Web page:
Choose your Own Adventure
I always have a hard time deciding whether to tell someone I’m overlanding or car-camping. In most situations I say car-camping, because most people aren’t familiar with overlanding. For the most part, I think the two terms are pretty interchangeable. But I also think there are important distinctions, which is why I wanted to provide an overlanding definition and compare it to car-camping.
The main differences between overlanding and car camping are the level of self-sufficiency and the remoteness of the campsites. Overlanding requires a higher degree of self-sufficiency and planning, as overlanders must carry all their supplies with them and be prepared for emergencies. Overlanding also involves traveling to more remote and off-the-beaten-path locations, often for extended periods, than car camping.
Car camping, on the other hand, is a more accessible and convenient way to experience camping. It requires less planning and self-sufficiency than overlanding, and campers have access to amenities and facilities that are not available to overlanders. Car camping is often used for weekend or short-term camping experiences and is a great way to enjoy the outdoors without the need for specialized equipment or extensive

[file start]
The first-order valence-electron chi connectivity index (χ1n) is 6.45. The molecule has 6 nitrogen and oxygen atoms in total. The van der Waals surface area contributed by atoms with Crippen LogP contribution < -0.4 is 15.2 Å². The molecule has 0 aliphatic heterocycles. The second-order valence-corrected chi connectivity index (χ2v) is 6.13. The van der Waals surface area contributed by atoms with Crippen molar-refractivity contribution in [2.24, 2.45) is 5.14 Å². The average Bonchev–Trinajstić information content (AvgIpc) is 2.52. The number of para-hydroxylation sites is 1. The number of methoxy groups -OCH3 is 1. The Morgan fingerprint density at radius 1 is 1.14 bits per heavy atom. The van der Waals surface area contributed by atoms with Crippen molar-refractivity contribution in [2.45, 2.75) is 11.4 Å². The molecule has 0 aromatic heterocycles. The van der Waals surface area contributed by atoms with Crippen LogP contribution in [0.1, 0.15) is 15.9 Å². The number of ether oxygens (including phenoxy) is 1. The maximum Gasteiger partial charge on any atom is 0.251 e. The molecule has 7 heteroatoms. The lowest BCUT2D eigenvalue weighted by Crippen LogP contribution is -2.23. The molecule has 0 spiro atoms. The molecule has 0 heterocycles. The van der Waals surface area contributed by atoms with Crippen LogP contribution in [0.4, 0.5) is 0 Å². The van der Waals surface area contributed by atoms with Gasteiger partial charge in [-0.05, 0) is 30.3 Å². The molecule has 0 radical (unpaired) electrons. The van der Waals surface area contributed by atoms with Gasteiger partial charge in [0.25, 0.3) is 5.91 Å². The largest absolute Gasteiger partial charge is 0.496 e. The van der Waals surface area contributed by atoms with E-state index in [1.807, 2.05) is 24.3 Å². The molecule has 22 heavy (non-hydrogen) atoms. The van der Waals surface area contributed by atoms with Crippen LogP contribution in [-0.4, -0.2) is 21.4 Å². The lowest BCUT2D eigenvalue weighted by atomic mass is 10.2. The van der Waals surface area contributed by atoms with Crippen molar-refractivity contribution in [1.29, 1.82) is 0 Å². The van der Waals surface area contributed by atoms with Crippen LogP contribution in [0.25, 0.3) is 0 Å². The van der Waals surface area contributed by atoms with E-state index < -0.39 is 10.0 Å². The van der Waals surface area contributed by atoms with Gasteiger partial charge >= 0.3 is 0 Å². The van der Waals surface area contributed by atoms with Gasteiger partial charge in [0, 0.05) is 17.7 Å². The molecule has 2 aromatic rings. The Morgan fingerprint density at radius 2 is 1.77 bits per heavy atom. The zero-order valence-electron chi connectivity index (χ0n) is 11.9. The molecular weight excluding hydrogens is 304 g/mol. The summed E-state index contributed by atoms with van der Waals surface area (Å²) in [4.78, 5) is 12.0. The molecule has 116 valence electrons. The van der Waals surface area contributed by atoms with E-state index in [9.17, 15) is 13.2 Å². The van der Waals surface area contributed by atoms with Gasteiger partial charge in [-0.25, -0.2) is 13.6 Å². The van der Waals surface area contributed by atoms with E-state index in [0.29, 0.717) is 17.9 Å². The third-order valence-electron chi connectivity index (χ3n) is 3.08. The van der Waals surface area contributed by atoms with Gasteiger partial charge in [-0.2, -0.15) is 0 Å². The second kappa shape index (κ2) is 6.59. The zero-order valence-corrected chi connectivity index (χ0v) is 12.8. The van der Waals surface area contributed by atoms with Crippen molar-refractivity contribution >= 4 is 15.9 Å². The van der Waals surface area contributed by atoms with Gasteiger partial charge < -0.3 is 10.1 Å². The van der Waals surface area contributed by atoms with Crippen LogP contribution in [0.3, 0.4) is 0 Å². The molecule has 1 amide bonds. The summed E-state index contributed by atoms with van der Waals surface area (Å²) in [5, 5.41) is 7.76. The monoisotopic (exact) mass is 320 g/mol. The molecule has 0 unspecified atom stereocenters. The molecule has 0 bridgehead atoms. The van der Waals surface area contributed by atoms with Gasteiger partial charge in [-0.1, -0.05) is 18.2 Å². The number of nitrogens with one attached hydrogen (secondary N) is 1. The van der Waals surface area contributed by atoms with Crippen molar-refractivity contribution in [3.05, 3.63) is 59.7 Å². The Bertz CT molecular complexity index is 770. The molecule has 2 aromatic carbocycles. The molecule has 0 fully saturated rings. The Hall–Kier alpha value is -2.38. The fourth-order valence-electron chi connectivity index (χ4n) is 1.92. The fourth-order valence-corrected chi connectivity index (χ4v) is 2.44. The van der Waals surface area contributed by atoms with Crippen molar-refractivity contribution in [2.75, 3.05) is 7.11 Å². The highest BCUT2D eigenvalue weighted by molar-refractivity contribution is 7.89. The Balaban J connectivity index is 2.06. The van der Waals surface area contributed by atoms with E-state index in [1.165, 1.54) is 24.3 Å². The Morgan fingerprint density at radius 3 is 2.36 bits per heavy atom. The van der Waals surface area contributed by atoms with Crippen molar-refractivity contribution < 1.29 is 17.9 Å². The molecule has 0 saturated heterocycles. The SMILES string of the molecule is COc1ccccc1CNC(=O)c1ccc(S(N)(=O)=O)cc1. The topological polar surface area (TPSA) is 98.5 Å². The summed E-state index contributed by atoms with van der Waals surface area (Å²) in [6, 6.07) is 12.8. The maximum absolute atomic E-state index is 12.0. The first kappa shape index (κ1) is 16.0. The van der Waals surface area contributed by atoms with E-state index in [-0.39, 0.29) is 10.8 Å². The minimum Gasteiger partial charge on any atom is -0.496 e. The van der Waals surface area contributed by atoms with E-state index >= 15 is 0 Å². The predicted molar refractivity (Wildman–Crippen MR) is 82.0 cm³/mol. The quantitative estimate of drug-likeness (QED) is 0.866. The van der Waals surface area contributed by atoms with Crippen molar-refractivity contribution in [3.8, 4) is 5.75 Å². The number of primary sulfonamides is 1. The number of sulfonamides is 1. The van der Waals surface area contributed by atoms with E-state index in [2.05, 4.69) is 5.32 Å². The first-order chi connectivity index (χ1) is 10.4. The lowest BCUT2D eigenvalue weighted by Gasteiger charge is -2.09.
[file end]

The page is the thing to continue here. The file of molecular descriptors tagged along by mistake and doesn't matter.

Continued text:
Ultimately, the decision to go overlanding or car camping depends on your personal preferences, camping goals, and level of experience. By considering these factors, you can choose the camping experience that best suits your needs and allows you to enjoy the great outdoors on your own terms.